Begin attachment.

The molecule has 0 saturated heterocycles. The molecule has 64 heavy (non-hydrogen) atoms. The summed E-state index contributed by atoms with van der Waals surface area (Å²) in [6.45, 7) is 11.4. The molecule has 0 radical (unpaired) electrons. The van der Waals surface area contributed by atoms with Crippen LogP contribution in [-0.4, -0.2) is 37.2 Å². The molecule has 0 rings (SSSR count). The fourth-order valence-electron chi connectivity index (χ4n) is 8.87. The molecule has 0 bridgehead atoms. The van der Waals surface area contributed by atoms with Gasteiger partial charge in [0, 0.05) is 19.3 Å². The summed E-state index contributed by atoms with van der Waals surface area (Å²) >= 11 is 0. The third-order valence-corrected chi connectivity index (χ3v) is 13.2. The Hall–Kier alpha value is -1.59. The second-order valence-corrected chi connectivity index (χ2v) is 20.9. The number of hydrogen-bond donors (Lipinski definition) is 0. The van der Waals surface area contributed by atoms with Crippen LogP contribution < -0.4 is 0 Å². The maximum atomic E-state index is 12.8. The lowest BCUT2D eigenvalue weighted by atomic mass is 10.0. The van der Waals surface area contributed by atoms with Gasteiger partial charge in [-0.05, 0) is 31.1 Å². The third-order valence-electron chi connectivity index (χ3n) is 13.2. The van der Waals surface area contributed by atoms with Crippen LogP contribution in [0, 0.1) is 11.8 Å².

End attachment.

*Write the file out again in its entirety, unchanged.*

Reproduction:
The molecule has 0 saturated heterocycles. The molecule has 64 heavy (non-hydrogen) atoms. The summed E-state index contributed by atoms with van der Waals surface area (Å²) in [6.45, 7) is 11.4. The molecule has 0 radical (unpaired) electrons. The van der Waals surface area contributed by atoms with Crippen LogP contribution in [-0.4, -0.2) is 37.2 Å². The molecule has 0 rings (SSSR count). The fourth-order valence-electron chi connectivity index (χ4n) is 8.87. The molecule has 0 bridgehead atoms. The van der Waals surface area contributed by atoms with Gasteiger partial charge in [0, 0.05) is 19.3 Å². The summed E-state index contributed by atoms with van der Waals surface area (Å²) >= 11 is 0. The third-order valence-corrected chi connectivity index (χ3v) is 13.2. The Hall–Kier alpha value is -1.59. The second-order valence-corrected chi connectivity index (χ2v) is 20.9. The number of hydrogen-bond donors (Lipinski definition) is 0. The van der Waals surface area contributed by atoms with Crippen LogP contribution < -0.4 is 0 Å². The maximum atomic E-state index is 12.8. The lowest BCUT2D eigenvalue weighted by atomic mass is 10.0. The van der Waals surface area contributed by atoms with Gasteiger partial charge in [-0.05, 0) is 31.1 Å². The third-order valence-electron chi connectivity index (χ3n) is 13.2. The van der Waals surface area contributed by atoms with Crippen LogP contribution in [0, 0.1) is 11.8 Å².